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Florida School Massacre Panel Considers Arming Teachers

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The panel investigating the Florida high school massacre has recommended that teachers volunteer undergo extensive background checks and training to carry concealed guns on campus to stop future shootings.

The Marjory Stoneman Douglas High School Public Safety Commission voted 13-1 to recommend the legislature allow the arming of teachers, saying it’s not enough to have one or two police officers or armed guards in campus.

Florida law adopted after the Feb. 14 shooting that left 17 dead allows districts to arm non-teaching staff members such as principals, librarians and custodians — 13 of the 67 districts do, mostly in rural parts of the state.

Pinellas County Sheriff Bob Gualtieri, the commission’s chairman, took the measure at the Tallahassee meeting. He recalled that most deaths in school shootings happen within the first few minutes, before officers can respond. He said suspect Nikolas Cruz stopped to reload his AR-15 semi-automatic rifle five times, all of which would have been opportunities for an armed teacher to shoot him.

“We have to give people a fighting chance, we have to give them an opportunity to protect themselves,” Gualtieri said. He said there aren’t enough officers or money to hire one for every school, but even then officers need backup. “One good guy with a gun on campus is not enough.”

The state teachers union and PTA have previously expressed opposition, saying teachers are hired to educate, not be police officers.

Commissioner Max Schachter, whose 14-year-old son Alex died in the massacre, cast the lone vote against the motion. He said the state should focus on hiring more police officers for campuses and allowing non-teaching staff to carry guns.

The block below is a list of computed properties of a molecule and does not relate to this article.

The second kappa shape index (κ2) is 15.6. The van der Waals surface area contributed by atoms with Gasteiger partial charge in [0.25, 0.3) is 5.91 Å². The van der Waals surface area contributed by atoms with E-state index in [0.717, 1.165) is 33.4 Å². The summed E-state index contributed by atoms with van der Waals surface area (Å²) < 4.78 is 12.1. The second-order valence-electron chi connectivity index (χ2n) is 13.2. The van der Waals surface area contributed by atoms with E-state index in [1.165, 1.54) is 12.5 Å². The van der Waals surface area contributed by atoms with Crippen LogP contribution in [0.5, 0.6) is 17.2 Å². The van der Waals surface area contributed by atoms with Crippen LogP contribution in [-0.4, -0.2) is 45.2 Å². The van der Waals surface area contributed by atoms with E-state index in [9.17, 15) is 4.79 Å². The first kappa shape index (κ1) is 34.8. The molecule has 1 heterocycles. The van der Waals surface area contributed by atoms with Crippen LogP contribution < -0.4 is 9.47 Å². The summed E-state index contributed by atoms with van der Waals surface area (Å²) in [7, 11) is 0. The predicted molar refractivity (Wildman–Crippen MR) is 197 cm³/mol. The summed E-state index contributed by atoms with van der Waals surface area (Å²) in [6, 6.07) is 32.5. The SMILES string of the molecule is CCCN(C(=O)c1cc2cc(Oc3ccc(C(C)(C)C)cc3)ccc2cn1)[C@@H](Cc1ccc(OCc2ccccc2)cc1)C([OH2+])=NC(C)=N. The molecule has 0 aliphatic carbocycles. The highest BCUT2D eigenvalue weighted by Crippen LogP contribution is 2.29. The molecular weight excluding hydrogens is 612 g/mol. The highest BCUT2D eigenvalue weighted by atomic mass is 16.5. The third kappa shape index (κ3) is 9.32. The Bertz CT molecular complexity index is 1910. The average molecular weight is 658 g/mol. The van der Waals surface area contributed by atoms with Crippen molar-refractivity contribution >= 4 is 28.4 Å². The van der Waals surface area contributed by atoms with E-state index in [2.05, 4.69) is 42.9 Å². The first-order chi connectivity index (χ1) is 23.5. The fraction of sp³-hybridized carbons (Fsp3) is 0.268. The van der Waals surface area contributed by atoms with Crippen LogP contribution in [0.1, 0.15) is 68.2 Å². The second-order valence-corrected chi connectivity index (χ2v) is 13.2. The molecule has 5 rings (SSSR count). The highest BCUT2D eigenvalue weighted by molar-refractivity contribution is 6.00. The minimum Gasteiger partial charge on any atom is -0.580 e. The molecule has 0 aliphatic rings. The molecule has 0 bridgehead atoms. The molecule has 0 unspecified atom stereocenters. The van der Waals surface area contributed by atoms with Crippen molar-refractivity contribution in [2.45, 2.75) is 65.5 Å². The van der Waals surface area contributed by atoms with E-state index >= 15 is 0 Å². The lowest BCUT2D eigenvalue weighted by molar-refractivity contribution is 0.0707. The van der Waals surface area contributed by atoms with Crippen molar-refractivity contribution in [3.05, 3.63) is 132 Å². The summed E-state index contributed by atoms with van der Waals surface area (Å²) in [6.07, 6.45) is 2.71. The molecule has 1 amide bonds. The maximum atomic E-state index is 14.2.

“We do need more good guys with a gun on campus — nobody understands that and wishes we had more at Marjory Stoneman Douglas than myself,” Schachter said. But arming teachers “creates a host of problems.” The father and wife of other victims, who are not on the commission, also spoke against arming teachers.

Post Florida incident, the law allowed school districts to train and arm employees other than teachers except those who are former or current police officers, current members of the military or Junior Reserve Officer Training Corps instructors.

As of now, teachers in 28 states can carry firearms, according to the Crime Prevention Research Center, a conservative non-profit organization. District approval is required in most states and restrictions and training requirements vary.

The 15-member commission has been meeting regularly since April and will be submitting a report to Gov. Rick Scott, incoming Gov. Ron DeSantis and the legislature by January 1. The commission includes law enforcement, education and mental health professionals, a legislator and the fathers of two slain students.